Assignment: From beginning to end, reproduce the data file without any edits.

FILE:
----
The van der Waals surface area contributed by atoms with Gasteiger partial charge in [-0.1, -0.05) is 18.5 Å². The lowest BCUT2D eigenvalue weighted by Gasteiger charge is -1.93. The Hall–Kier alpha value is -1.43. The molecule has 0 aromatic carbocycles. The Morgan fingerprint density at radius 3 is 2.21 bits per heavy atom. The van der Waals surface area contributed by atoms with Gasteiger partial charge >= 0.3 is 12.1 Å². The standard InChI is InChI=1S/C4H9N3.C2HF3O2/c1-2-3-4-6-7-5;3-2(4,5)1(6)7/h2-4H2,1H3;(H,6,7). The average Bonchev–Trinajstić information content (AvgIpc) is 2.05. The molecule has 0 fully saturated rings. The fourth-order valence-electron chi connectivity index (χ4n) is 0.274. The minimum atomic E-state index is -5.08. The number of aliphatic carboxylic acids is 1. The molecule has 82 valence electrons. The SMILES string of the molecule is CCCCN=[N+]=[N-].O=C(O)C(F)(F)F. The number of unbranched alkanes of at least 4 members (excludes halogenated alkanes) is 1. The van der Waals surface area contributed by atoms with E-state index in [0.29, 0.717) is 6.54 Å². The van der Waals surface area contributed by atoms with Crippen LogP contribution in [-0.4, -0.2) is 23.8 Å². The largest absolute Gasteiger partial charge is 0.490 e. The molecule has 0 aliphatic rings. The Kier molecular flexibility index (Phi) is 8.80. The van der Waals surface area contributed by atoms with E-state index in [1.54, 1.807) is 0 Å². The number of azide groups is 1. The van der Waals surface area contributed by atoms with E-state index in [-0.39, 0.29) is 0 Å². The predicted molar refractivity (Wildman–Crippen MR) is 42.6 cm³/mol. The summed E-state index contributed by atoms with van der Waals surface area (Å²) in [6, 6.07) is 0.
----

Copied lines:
The van der Waals surface area contributed by atoms with Gasteiger partial charge in [-0.1, -0.05) is 18.5 Å². The lowest BCUT2D eigenvalue weighted by Gasteiger charge is -1.93. The Hall–Kier alpha value is -1.43. The molecule has 0 aromatic carbocycles. The Morgan fingerprint density at radius 3 is 2.21 bits per heavy atom. The van der Waals surface area contributed by atoms with Gasteiger partial charge >= 0.3 is 12.1 Å². The standard InChI is InChI=1S/C4H9N3.C2HF3O2/c1-2-3-4-6-7-5;3-2(4,5)1(6)7/h2-4H2,1H3;(H,6,7). The average Bonchev–Trinajstić information content (AvgIpc) is 2.05. The molecule has 0 fully saturated rings. The fourth-order valence-electron chi connectivity index (χ4n) is 0.274. The minimum atomic E-state index is -5.08. The number of aliphatic carboxylic acids is 1. The molecule has 82 valence electrons. The SMILES string of the molecule is CCCCN=[N+]=[N-].O=C(O)C(F)(F)F. The number of unbranched alkanes of at least 4 members (excludes halogenated alkanes) is 1. The van der Waals surface area contributed by atoms with E-state index in [0.29, 0.717) is 6.54 Å². The van der Waals surface area contributed by atoms with Crippen LogP contribution in [-0.4, -0.2) is 23.8 Å². The largest absolute Gasteiger partial charge is 0.490 e. The molecule has 0 aliphatic rings. The Kier molecular flexibility index (Phi) is 8.80. The van der Waals surface area contributed by atoms with E-state index in [1.54, 1.807) is 0 Å². The number of azide groups is 1. The van der Waals surface area contributed by atoms with E-state index in [-0.39, 0.29) is 0 Å². The predicted molar refractivity (Wildman–Crippen MR) is 42.6 cm³/mol. The summed E-state index contributed by atoms with van der Waals surface area (Å²) in [6, 6.07) is 0.